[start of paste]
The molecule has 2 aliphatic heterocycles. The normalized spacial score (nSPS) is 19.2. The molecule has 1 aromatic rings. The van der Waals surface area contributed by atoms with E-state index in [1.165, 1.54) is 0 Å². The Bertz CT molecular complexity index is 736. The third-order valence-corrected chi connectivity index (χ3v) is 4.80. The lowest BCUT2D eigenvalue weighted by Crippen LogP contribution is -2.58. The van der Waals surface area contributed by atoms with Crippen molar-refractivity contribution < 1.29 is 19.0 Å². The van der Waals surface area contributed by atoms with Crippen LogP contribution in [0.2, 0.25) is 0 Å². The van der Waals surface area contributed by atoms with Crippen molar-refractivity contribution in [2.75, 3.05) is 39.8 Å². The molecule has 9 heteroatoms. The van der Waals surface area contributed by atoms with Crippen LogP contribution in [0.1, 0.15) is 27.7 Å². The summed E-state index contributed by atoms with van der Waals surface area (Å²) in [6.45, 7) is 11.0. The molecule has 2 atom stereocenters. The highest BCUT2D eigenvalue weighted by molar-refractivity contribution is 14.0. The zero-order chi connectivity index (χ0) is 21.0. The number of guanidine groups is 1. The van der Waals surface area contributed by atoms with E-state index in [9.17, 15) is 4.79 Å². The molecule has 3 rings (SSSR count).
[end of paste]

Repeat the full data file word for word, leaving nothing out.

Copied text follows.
The molecule has 2 aliphatic heterocycles. The normalized spacial score (nSPS) is 19.2. The molecule has 1 aromatic rings. The van der Waals surface area contributed by atoms with E-state index in [1.165, 1.54) is 0 Å². The Bertz CT molecular complexity index is 736. The third-order valence-corrected chi connectivity index (χ3v) is 4.80. The lowest BCUT2D eigenvalue weighted by Crippen LogP contribution is -2.58. The van der Waals surface area contributed by atoms with Crippen molar-refractivity contribution < 1.29 is 19.0 Å². The van der Waals surface area contributed by atoms with Crippen LogP contribution in [0.2, 0.25) is 0 Å². The van der Waals surface area contributed by atoms with Crippen molar-refractivity contribution in [2.75, 3.05) is 39.8 Å². The molecule has 9 heteroatoms. The van der Waals surface area contributed by atoms with Crippen LogP contribution in [0.1, 0.15) is 27.7 Å². The summed E-state index contributed by atoms with van der Waals surface area (Å²) in [6.45, 7) is 11.0. The molecule has 2 atom stereocenters. The highest BCUT2D eigenvalue weighted by molar-refractivity contribution is 14.0. The zero-order chi connectivity index (χ0) is 21.0. The number of guanidine groups is 1. The van der Waals surface area contributed by atoms with E-state index in [9.17, 15) is 4.79 Å². The molecule has 3 rings (SSSR count).